How have you developed the Loveme sound with all of your different musical backgrounds?

I don’t think we’ve quite settled on our sound, truly. The singles we’ve released have been time capsules of where we were at during a certain time; we were listening to more moody and existential, ethereal gothic sounds. We were processing grief so the songs have that darkness to them. When Ernesto would bring forward a chord progression, the melodies Kelly and I turned out were really inspired by the emotional material of our lives. As time has moved on, we’ve all gone through our own individual healing processes and developed a really strong community bond. Our sound has changed with us… we’re starting to bring some brightness and more dance/electronic elements into our writing while still maintaining that core of our classical roots. The sound is an ever-changing thing that shapeshifts with us as we grow, which is really what I love about it.

"The sound is an ever-changing thing that shapeshifts with us as we grow, which is really what I love about it."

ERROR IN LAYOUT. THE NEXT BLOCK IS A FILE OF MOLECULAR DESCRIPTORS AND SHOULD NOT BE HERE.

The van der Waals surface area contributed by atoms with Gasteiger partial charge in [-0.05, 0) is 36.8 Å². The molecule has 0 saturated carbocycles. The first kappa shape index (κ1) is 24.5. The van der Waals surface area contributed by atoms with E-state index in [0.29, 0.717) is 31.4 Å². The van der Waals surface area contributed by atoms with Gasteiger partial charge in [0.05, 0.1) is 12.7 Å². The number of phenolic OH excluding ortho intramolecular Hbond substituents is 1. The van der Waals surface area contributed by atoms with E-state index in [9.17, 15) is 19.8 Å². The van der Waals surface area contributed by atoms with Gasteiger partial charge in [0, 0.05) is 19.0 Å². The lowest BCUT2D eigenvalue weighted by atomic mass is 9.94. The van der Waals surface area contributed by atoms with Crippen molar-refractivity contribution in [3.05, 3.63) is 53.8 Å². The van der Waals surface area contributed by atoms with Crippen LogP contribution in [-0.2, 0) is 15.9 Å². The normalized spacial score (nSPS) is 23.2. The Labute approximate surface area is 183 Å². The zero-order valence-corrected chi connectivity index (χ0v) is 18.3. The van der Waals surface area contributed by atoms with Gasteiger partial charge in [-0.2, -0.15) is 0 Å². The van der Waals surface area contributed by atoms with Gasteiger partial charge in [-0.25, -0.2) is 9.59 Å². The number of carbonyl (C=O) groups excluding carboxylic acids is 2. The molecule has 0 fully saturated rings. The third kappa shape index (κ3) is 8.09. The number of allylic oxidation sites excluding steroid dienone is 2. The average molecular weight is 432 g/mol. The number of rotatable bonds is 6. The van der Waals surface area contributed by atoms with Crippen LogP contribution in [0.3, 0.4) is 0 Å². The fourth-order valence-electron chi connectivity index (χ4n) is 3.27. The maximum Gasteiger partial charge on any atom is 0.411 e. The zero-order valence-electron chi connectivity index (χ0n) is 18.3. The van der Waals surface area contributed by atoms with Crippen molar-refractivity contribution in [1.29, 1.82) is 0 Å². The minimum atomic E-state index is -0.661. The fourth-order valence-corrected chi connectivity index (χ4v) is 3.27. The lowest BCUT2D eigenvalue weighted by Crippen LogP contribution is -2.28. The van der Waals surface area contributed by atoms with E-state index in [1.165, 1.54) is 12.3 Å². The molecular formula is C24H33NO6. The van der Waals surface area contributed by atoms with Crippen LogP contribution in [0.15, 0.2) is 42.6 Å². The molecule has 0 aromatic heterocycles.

Tell us about your songwriting process.

It varies from song to song–it’s really wonderful having five very strong and imaginative people in a room. Oftentimes, we’ll start with a chord progression from Ernesto, a bass riff from Rae, or a drum beat from Wade. We allow that to simmer for a bit and start getting to our subconscious. We’ll all be in a room together with our respective instruments before we start finding our footing as a group. There’s a lot of experimentation with people coming in and out of the groove and then we eventually find a melody that we love and are drawn to. When we talk about our songwriting process together, we describe it as listening for what needs to be carved out. It’s sort of a modge podge of people weaving in and out one piece at a time. It’s a little puzzle and every song finds itself.

Photo by Jinni J

What were the concepts and recording processes behind your debut singles, “Promise” and “Loom”?

“Promise” was our first song that we really wrote together, but both tracks had a few very different lives over time. The final versions are quite different from the demos. “Promise” was more about the grief we were experiencing and “Loom” was about the longing and yearning we felt in the aftermath of everything. Ernesto introduced some chord progressions and beats while Kelly and I started improvising the vocal parts. In the beginning, we actually had a different rhythm and spoken-word vocal part we liked for “Promise” than how we ended up in the final version. There was this little poem that Winnie the Pooh would recite in the Tao of Pooh about accepting yourself, so I said that in a section of the song. We weren’t sure if we were going to stick to the spoken word, but eventually it sort of came to us in a way that felt really visceral and grounded.